Why the Autumn Statement was a major missed opportunity for energy efficiency

Chancellor Jeremy Hunt’s Autumn Statement was delivered just a day before Ofgem confirmed an increase to the energy price cap from January 2024. Yet it contained no new measures to improve energy efficiency at scale, which would have helped in shielding homes and businesses from rising costs.

Why the Autumn Statement was a major missed opportunity for energy efficiency

Shortly after being chosen as Prime Minister Rishi Sunak’s Chancellor, Hunt promised £6bn of new funding for energy efficiency, to be allocated from 2025 onwards. This was intended to spur progress towards a new 2030 target to reduce the UK’s total energy demand by 15% against a 2021 baseline.

Government messaging on energy efficiency since then has been mixed at best.

The Energy Efficiency Taskforce launched by Hunt was disbanded within six months. The UK did not sway its G20 peers to support an agreement to double the global rate of energy efficiency improvements ahead of COP28.

And, in September, Sunak scrapped plans for new mandatory energy efficiency rules for landlords. This change came just days after the launch of a £1bn insulation scheme targeted at vulnerable homes, which should support 300,000 homes in England before March 2026.

Lloyds Bank has this week published the results of polls among landlords and homeowners evidencing the extent to which Sunak’s rollback will pause progress.

The bank’s poll of 252 landlords found that more than eight in ten have made efficiency improvements at their properties over the last five years. But government pressure was a key motivator; 53% are now less likely to invest in energy efficiency measures without Sunak’s mandate. Four in ten of the landlords who already knew about the announcement have cancelled plans to invest.

Regarding homes that are owned rather than rented, Lloyds also surveyed 2,001 homeowners. Only three in ten had acted in the past five years to boost their property’s energy efficiency. Upfront costs and confusion on what to do were identified as key barriers to action.

Too little, too late?

Green groups, civil society organisations and businesses alike have highlighted how a heightened energy efficiency focus at this moment in time could have been a vote winner. Brits are grappling with high energy bills for another winter and they are, in the main, are concerned about climate change.

Government polling has consistently found that some 80% of Brits have some level of climate-related concern. The built environment is the UK’s second-most emitting sector after transport and the Climate Change Committee has repeatedly pointed to slow decarbonisation rates within this space.

On energy bills, regulator Ofgem confirmed on Thursday (23 November) a 5% increase in the price cap which will take effect from January 2024. The Energy and Climate Intelligence Unit has calculated that, from January, homes rated EPC ‘F’ will pay £400 more for their annual heating bills than homes rated ‘C’ or higher.

The Autumn Statement this week could have been an opportunity the Government to intervene. Energy efficiency would have been more cost-effective and more of a long-term option than subsidizing energy bills.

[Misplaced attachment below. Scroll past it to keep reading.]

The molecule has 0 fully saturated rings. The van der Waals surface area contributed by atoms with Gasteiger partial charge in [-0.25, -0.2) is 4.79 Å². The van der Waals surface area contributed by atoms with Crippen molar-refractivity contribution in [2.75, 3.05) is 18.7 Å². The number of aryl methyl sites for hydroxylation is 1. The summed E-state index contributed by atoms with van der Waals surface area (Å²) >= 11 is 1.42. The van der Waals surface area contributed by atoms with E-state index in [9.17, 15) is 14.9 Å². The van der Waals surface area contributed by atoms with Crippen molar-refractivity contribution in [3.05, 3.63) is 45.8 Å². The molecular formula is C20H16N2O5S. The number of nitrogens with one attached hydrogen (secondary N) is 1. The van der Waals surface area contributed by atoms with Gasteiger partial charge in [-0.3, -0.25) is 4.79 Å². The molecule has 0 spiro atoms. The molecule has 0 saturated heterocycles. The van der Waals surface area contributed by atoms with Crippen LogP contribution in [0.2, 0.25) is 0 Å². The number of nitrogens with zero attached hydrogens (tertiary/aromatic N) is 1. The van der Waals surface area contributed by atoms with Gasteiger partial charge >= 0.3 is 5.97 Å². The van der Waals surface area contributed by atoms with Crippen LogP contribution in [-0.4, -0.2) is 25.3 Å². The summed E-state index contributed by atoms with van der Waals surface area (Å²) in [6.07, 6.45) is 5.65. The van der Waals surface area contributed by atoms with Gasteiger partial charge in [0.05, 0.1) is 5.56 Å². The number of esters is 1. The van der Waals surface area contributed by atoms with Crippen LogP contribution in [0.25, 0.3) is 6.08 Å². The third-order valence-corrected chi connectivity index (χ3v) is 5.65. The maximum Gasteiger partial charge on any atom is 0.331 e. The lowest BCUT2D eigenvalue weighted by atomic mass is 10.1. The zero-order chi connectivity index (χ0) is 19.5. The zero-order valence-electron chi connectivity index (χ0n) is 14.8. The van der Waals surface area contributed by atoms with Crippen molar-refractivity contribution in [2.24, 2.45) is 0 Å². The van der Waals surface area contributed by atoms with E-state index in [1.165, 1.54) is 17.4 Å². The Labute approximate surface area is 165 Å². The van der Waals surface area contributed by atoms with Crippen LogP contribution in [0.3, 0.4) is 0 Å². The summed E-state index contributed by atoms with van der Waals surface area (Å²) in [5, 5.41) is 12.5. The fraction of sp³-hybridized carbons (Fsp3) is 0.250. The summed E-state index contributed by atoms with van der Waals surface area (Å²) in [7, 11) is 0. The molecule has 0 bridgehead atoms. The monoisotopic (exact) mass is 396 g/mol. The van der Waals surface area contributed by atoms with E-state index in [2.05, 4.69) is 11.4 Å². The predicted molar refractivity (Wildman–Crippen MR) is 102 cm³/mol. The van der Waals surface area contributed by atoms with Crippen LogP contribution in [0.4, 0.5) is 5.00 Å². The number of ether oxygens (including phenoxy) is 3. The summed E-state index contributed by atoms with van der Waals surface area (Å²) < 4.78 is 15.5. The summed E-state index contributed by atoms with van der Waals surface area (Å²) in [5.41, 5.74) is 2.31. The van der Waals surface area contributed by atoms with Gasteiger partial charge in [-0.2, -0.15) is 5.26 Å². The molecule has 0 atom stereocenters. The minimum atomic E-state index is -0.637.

A blanket payment to all homes, as was offered last winter, was off the table due to the cost to the Treasury – as was the Energy Bill Relief Scheme for businesses first introduced by Jacob Rees-Mogg.

Yet many observers have concluded that the Chancellor’s gifts relating to energy efficiency lacked the necessary scale and direction. IPPR’s senior research fellow Dr Maya Singer-Hubbs called home energy efficiency a “glaring omission” from the Statement.

Hunt did announce an extension to the Industrial Energy Transformation Fund and a new six-year Climate Change Agreement round from 2025, both of which will benefit businesses. He also confirmed a £3bn extension to the Affordable Homes Guarantee, with preferential loan financing rates available for energy-efficient homes.

However, it had been hoped that the Chancellor would introduce a stamp duty rebate for energy-efficiency homes. There were also more distant hopes for a street-by-street insulation scheme that would be far more wide-reaching than the £1bn Great British Insulation Scheme or its failed predecessor, the Green Homes Grant.

Ashden’s cities manager Cara Jenkinson said Hunt’s choices will “leave people exposed to cold homes and high bills”.

“A long-term investment in energy efficiency now would reduce our exposure to volatile gas prices, cut the cost of expensive upgrades to our energy grid, and improve the mental and physical health of millions of people facing fuel poverty,” she said.

“Time is running out for this government to take much needed and long called for decisive action that will both bring energy bills down and help realise the UK’s net-zero future,” added Energy Saving Trust’s head of policy Stew Horne.

TV presenter George Clarke, who supported the Lloyds Bank research, said there is one more major opportunity for intervention before the year is out. He said: “If COP28 can see the UK Government working together with banks and lenders on developing better support for households, there’s a chance this could unleash a wave of retrofit activity taking place in the UK, making our homes better for the environment – and warmer and cheaper to run in the long term.”

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